Japan Newcastle City Hall 1982. By 1982 Japan were popular enough to command two shows at Newcastle City Hall. Support came from Sandii And The Sunsetz, who were on their debut tour of Britain, and were a five piece Japanese band. My enduring memory of this gig was a simply mesmerizing version of “Ghosts”. David Sylvian sat centre stage on a stool, just pure cool. Japanese guitarist and keyboardist Masami Tsuchiya performed with the band on this tour. Sadly Japan were already disintegrating and the band split shortly after this tour. The tour culminated in six sold-out nights at London’s Hammersmith Odeon; these were their last UK shows. These final Hammersmith concerts were recorded to produce Oil on Canvas, a live album and video released in June 1983. Set list: Burning Bridges, Sons Of Pioneers, Alien, Gentlemen Take Polaroids, Swing, Cantonese Boy, Visions Of China, Nightporter, Canton, Ghosts, Still Life In Mobile Homes, Methods Of Dance, Quiet Life, European Son, The Art Of Parties, Life In Tokyo, Fall In Love With Me. Now David Sylvian is another guy that I really must see again, if and when he next plays in the UK.
Archive for the ‘Japan’ Category
Japan Newcastle City Hall 1978 and 1981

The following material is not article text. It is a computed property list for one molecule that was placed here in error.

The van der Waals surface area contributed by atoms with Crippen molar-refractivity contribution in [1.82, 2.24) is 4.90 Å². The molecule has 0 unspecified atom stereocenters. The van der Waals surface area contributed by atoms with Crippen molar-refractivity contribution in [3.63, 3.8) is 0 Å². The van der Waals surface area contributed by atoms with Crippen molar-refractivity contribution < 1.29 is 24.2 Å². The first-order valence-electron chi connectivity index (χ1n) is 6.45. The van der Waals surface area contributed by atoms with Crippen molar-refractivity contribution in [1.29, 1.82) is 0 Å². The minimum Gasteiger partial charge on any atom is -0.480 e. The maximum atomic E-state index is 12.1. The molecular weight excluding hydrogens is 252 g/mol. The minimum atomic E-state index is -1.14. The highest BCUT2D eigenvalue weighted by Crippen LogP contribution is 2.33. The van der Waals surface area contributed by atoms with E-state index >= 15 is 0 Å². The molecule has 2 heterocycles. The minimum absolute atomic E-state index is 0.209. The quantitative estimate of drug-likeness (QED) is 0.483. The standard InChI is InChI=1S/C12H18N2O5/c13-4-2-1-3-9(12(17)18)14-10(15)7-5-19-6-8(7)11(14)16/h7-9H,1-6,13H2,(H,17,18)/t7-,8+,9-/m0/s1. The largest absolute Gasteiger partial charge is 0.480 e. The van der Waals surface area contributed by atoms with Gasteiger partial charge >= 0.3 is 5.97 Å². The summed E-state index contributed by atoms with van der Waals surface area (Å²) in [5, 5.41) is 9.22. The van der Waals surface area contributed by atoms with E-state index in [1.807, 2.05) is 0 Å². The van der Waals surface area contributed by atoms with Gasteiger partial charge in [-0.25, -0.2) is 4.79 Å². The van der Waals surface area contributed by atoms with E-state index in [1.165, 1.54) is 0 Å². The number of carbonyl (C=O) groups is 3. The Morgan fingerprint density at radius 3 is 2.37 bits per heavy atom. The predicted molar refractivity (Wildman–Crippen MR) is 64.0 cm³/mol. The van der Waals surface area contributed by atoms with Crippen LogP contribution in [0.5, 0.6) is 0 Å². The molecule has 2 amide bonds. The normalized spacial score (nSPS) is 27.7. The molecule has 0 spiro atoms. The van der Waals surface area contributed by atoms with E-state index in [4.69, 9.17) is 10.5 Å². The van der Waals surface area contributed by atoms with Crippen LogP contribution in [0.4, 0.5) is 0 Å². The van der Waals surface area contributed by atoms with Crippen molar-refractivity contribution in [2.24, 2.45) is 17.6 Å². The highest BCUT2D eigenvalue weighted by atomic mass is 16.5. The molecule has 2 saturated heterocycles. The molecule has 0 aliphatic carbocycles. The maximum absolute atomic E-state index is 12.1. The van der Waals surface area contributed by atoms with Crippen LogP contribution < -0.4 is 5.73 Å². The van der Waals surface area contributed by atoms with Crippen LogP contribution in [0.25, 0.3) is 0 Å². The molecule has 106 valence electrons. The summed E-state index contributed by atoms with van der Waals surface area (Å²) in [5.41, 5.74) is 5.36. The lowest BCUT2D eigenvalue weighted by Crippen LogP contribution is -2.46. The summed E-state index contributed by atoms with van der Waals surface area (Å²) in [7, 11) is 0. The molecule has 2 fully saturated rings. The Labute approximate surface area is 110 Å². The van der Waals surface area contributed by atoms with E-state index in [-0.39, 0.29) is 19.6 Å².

The band Japan first came to my attention when they supported Blue Oyster Cult at Newcastle City Hall in June 1978. There was quite a buzz about this new band at the time, reports portraying them as heavily influenced by Bowie, The Dolls and glam. To be honest, I was somewhat disappointed by their performance that night. They seemed at the time to be all image, with little substance in terms of the music, which was pretty ramshackle punk/new wave. David Sylvian played out his best David Johansen poses, and they did have a quite fun version of “Don’t Rain on my Parade”. But the sound was poor, and they were no match for BOC, who were at the height of their success. I also recently read that Japan supported Jim Capaldi and The Contenders on his UK tour which took place in October 1977. Now I saw Jim Capaldi around that time at Newcastle Poly, but I’m afraid that I don’t remember seeing Japan. By the time I saw Japan again, on the “Visions Of China” Tour in 1981, they were a totally different, and very impressive band. They had released their fifth and most successful album Tin Drum, which featured the beautiful and haunting “Ghosts”. Japan were amazing at the 1981 gig at Newcastle City Hall. David Sylvian and Mick Karn were both excellent front men, and I was simply transfixed when they played Ghosts. Supporting Japan that night were Blancmange, who went on to further success themselves. Setlist: Canton, Swing, Gentlemen Take Polaroids, Alien, Talking Drum, Visions Of China, Quiet Life, My New Career, Ghosts, Cantonese Boy, Methods Of Dance, Still Life In Mobile Homes, European Son, The Art Of Parties, Life In Tokyo, Fall In Love With Me, Canton (finale).